A versatile method to fabricate giant vesicles that can encapsulate a range of membrane-bound proteins, luminal proteins, and cell lysates under physiologically relevant conditions

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Unmet Need
Creating artificial vesicular systems that can mimic natural cells continues to be a challenge in the fields of synthetic biology as well as gene and drug delivery. This class of artificial systems serve as a powerful platform for both studying biology in a minimal, controlled system and moreover can be used as biocompatible vehicles to deliver various biological and chemical materials in a cellular environment. Currently, giant vesicles can be fabricated with geometry, membrane lamellarity, and lipid compositions to mimic real cells; however, encapsulating biological materials inside these vesicles has proven difficult. This invention allows for the biocompatible encapsulation and cellular delivery of biological materials under physiologically relevant conditions. This is especially paramount in the burgeoning field of genome editing as this vesicular platform can be used to encapsulate a relatively high concentration of both protein (e.g. Cas9) and nucleotide (e.g. guide RNA) material in these vesicles. This platform is especially effective in applications where the biomaterial of choice does not have high water solubility which is the case for most chemical therapeutics or where targeted delivery in high doses is desired.  
Technology Overview
Johns Hopkins researchers found that biological material (e.g., purified proteins, DNA material, and cell lysates) can be reliably encapsulated in giant unilamellar vesicles (GUVs). GUVs are cell-sized model membrane systems, which can be fabricated with different lipid compositions, in sizes ranging from 10 to 100 microns in diameter under physiologically relevant pH, buffer, and temperature conditions. Hopkins researchers invented a methodology to include proteins and cell lysates into a GUV embodiment given the physiologically-relevant platform. This unique method of encapsulation allows for anchoring of membrane-bound proteins to the inner vesicular lipid leaflet and loading of cytosolic proteins in its lumen. Moreover, these vesicles proved permeable with respect to small drug compounds such as rapamycin. The technology allows for deeper studies of cellular singling as well as transient delivery of cytosolic and membrane-bound proteins for applications such as localized delivery of drugs or genome editing constituents such as Cas9 protein and the desired guide RNA. Additionally, these fabricated GUVs are biocompatible and have great potential as a biologic drug delivery platform not limited by surface interacting proteins.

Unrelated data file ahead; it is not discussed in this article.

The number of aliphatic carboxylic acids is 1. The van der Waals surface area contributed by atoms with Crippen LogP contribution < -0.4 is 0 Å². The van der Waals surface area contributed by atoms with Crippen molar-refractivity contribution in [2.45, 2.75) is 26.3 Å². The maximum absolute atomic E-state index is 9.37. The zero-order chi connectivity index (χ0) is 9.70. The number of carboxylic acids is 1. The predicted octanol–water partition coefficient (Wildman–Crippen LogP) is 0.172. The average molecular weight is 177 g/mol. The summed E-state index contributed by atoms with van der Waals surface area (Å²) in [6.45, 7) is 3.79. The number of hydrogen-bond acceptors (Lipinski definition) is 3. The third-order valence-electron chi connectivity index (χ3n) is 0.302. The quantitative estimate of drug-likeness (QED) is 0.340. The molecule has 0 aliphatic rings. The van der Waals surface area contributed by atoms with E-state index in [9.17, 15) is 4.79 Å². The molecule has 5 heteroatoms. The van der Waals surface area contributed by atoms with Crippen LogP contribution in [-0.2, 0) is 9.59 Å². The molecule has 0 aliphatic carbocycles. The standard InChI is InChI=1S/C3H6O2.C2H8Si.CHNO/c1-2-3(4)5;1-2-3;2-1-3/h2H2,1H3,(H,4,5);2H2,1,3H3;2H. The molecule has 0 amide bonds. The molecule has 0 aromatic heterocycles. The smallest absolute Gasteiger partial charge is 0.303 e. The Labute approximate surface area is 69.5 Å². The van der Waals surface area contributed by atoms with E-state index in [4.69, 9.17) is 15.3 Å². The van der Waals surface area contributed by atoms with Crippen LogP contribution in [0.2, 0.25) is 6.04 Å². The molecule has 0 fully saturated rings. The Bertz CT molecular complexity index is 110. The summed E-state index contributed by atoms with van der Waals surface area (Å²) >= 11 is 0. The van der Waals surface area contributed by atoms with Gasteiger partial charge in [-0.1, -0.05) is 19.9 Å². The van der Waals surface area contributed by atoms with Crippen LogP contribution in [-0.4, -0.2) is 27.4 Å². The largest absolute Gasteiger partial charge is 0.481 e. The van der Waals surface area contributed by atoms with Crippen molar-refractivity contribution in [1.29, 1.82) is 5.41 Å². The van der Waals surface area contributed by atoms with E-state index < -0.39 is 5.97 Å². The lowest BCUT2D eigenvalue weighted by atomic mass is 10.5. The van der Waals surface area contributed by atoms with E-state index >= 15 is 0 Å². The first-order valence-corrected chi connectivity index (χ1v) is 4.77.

Stage of Development
The inventors have developed a technique for the encapsulation of various proteins in GUVs and demonstrated this in a recent publication.
Meier EL, et al. Molecular Microbiology. 2016 Jul;101(2):265-80 DOI: 10.1111/mmi.13388
Patent Information:
Title App Type Country Serial No. Patent No. File Date Issued Date Expire Date Patent Status
A versatile method to fabricate giant vesicles that can encapsulate a range of membrane-bound proteins, luminal proteins, and cell lysates under physiologically relevant conditions PRO: Provisional United States 62/597,631 12/12/2017     Pending
METHODS FOR MAKING GIANT VESICLES AND THEIR USE PCT: Patent Cooperation Treaty PCT PCT/US2018/065237   12/12/2018     Pending
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Christine Joseph
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